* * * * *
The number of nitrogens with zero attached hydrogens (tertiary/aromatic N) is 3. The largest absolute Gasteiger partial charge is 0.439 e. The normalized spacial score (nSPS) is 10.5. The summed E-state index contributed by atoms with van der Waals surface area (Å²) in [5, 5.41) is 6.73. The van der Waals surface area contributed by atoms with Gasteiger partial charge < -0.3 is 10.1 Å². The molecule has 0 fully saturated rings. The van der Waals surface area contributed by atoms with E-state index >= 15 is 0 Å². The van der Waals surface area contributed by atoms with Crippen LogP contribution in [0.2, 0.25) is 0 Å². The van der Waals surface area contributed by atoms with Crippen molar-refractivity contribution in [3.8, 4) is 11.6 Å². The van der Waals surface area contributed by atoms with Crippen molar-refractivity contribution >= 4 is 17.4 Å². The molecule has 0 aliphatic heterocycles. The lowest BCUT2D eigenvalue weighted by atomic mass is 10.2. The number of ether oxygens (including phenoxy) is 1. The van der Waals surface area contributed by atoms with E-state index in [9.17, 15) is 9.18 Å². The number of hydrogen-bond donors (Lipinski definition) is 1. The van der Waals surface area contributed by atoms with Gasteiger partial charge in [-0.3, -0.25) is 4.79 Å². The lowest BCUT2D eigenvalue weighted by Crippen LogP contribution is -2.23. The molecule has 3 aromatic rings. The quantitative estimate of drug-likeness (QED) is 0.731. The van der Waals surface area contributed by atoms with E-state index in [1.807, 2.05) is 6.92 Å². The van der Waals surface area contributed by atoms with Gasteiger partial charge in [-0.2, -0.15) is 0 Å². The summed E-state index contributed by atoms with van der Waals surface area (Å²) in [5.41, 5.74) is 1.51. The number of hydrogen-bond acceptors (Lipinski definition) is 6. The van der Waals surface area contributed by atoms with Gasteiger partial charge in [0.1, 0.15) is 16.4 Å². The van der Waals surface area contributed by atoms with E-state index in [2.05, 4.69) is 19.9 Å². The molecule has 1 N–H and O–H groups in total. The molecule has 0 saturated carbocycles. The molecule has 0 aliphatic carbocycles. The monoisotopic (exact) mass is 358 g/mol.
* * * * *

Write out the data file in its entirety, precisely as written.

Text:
The number of nitrogens with zero attached hydrogens (tertiary/aromatic N) is 3. The largest absolute Gasteiger partial charge is 0.439 e. The normalized spacial score (nSPS) is 10.5. The summed E-state index contributed by atoms with van der Waals surface area (Å²) in [5, 5.41) is 6.73. The van der Waals surface area contributed by atoms with Gasteiger partial charge < -0.3 is 10.1 Å². The molecule has 0 fully saturated rings. The van der Waals surface area contributed by atoms with E-state index >= 15 is 0 Å². The van der Waals surface area contributed by atoms with Crippen LogP contribution in [0.2, 0.25) is 0 Å². The van der Waals surface area contributed by atoms with Crippen molar-refractivity contribution in [3.8, 4) is 11.6 Å². The van der Waals surface area contributed by atoms with Crippen molar-refractivity contribution >= 4 is 17.4 Å². The molecule has 0 aliphatic heterocycles. The lowest BCUT2D eigenvalue weighted by atomic mass is 10.2. The number of ether oxygens (including phenoxy) is 1. The van der Waals surface area contributed by atoms with E-state index in [9.17, 15) is 9.18 Å². The number of hydrogen-bond donors (Lipinski definition) is 1. The van der Waals surface area contributed by atoms with Gasteiger partial charge in [-0.3, -0.25) is 4.79 Å². The lowest BCUT2D eigenvalue weighted by Crippen LogP contribution is -2.23. The molecule has 3 aromatic rings. The quantitative estimate of drug-likeness (QED) is 0.731. The van der Waals surface area contributed by atoms with E-state index in [1.807, 2.05) is 6.92 Å². The van der Waals surface area contributed by atoms with Gasteiger partial charge in [-0.2, -0.15) is 0 Å². The summed E-state index contributed by atoms with van der Waals surface area (Å²) in [5.41, 5.74) is 1.51. The number of hydrogen-bond acceptors (Lipinski definition) is 6. The van der Waals surface area contributed by atoms with Gasteiger partial charge in [0.1, 0.15) is 16.4 Å². The van der Waals surface area contributed by atoms with E-state index in [2.05, 4.69) is 19.9 Å². The molecule has 1 N–H and O–H groups in total. The molecule has 0 saturated carbocycles. The molecule has 0 aliphatic carbocycles. The monoisotopic (exact) mass is 358 g/mol.